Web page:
If you're seeing this message, it means we're having trouble loading external resources on our website.

If you're behind a web filter, please make sure that the domains *.kastatic.org and *.kasandbox.org are unblocked.

# Hess's law and reaction enthalpy change

Using Hess's Law and standard heats of formation to determine the enthalpy change for reactions. Created by Sal Khan.

## Want to join the conversation?

• why is the heat of formation of any element equals zero ??
• The definition of standard enthalpy of formation is the change in enthalpy when one mole of a substance is formed in its standard state from its constituent elements in their standard state at 298k and 1 atm.

Since elements like Oxygen are in their standard state, there is no standard enthalpy of formation to talk about here.
• In the video Sal uses a table to find the energy. Why do some of these formations absorb energy and some give them off?
• Some substances form more easily than others. For instance, it's not hard to form oxygen gas - gaseous O2 is in its natural state, so its heat of formation is zero. On the other hand, it takes a lot of energy to oxygen into a liquid, so its heat of formation is going to be very positive. Therefore, some of these reactions absorb a lot of energy because they're unlikely to occur under standard conditions, and other reactions give off a lot of energy out of a kind of "eagerness" to break their atomic bonds.
• how do you do a problem like this on a quiz or something when you are not given the heat of formation?
• you don't. or you just look it up in a table if youre allowed to use one
• At , Sal says "this side of the reaction has less heat than this side of the reaction." Heat is not a state variable, you can't have heat (Sal spent so much time riffing on this in the Internal Energy lectures). My question is, did I misunderstand that, or should Sal be saying "this side of the reaction has less ENERGY than this side of the reaction" (or something else)?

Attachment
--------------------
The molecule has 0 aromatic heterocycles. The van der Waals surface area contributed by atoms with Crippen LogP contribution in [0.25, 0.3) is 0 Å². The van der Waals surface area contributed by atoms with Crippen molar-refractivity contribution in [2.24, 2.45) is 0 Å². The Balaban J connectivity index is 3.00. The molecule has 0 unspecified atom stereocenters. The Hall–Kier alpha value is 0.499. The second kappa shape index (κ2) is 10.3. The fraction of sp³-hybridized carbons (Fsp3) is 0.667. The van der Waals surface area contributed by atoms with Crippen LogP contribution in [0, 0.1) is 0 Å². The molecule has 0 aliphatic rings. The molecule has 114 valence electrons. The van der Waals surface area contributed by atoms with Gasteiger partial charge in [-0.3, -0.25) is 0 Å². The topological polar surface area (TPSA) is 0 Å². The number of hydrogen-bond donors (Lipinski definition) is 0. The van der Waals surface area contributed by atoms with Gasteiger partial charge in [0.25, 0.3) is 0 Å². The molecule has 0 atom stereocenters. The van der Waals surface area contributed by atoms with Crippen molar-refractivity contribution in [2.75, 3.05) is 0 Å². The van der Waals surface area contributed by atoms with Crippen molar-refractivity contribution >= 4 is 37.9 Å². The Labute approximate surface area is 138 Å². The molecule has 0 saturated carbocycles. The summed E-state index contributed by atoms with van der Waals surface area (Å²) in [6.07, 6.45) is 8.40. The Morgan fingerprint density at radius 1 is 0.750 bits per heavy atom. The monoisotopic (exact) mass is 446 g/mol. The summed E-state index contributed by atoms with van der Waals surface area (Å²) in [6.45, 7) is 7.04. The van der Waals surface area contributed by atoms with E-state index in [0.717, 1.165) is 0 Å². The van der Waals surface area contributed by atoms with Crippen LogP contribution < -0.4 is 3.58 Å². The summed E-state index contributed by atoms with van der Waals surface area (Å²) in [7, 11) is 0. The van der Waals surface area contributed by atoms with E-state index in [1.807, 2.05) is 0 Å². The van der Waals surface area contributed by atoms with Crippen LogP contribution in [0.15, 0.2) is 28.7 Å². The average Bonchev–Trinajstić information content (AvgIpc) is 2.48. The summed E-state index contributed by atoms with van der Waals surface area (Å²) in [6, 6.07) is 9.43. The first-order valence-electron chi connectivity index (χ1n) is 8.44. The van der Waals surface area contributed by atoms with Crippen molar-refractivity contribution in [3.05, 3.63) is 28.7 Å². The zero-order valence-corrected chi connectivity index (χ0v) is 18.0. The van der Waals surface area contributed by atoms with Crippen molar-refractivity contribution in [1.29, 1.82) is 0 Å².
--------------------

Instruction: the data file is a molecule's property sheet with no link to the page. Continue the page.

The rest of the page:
• Heat q is not a state variable, but enthalpy H is.
Enthalpy used to be called "heat content"; that's why it still has the symbol H.
For the purposes of Hess's Law, he is treating ΔH as if it were a reactant or product in the reaction, purely for convenience.
(1 vote)
• How come the hess cycle was not complete as in full triangular diagram with arrows from or to the reactants and the products.
• Well, it could, considering equilibrium. But it appears Sal wanted to focus on the reactants.

Hope this helps! :D
• If the reaction yields a negative energy then it is exothermic, if it is posative it is endothermic? What one is it heating up? The way im thinking of it is, it gains energy, so it must heat up. But it loses energy so the surrounding is heating up, therefor its heating up? I don't know if that makes sence but I cant seem to understand this...
• Exothermic means releasing heat. Everything around it, including the reactants themselves heat up. Endothermic means absorbing heat. Everything around it, including reactants, cools down. In all cases energy is being conserved, but it is changing form from thermal energy to energy bound in chemical bonds.
• How do we determine the route taken when calculating the enthalpy change?
• The route is irrelevant. For example, you can go from A to B to C to D but the "net" (the overall path) is from A to D.
In Chemistry, what you often do is take a compound and break it down to individual atoms first because you know the enthalpies for bond formations or otherwise enthalpies of individual reactions. Then you take these atoms and form the products made. You effectively do: Reactants -> Atoms -> Products, which is the equivalent of Reactants -> Products
• I am assuming that the reason for not including the negative sign in the final -2219.85 kJ/mol rxn is because the negative sing is simply expressing that this reaction is an exothermic reaction, verses a positive endothermic reaction. Am I thinking the correctly?
• At ? Yes you are thinking about this correct. The negative sign implys that the equation is exothermic and 2219kJ is "lost" from the equation, meaning the energy goes to another place in this case heat and light.
• Is it possible to calculate heat of formation?
• Most of the enthalpy of formation are calculated from enthalpy of reaction.
(Note the difference between enthalpy of Reaction and formation)
Enthalpy of Reaction= Enthalpy of Formation of product - Enthalpy of formation of reactant -eq1.
U'll can find Enthalpy Of Reaction by running that experiment in a calorimeter. and plug that value in the eq-1.
Now suppose someone already previously in different reaction had found enthalpy of formation for product. Now plug that value in the equation. Only unknown is now your reactant.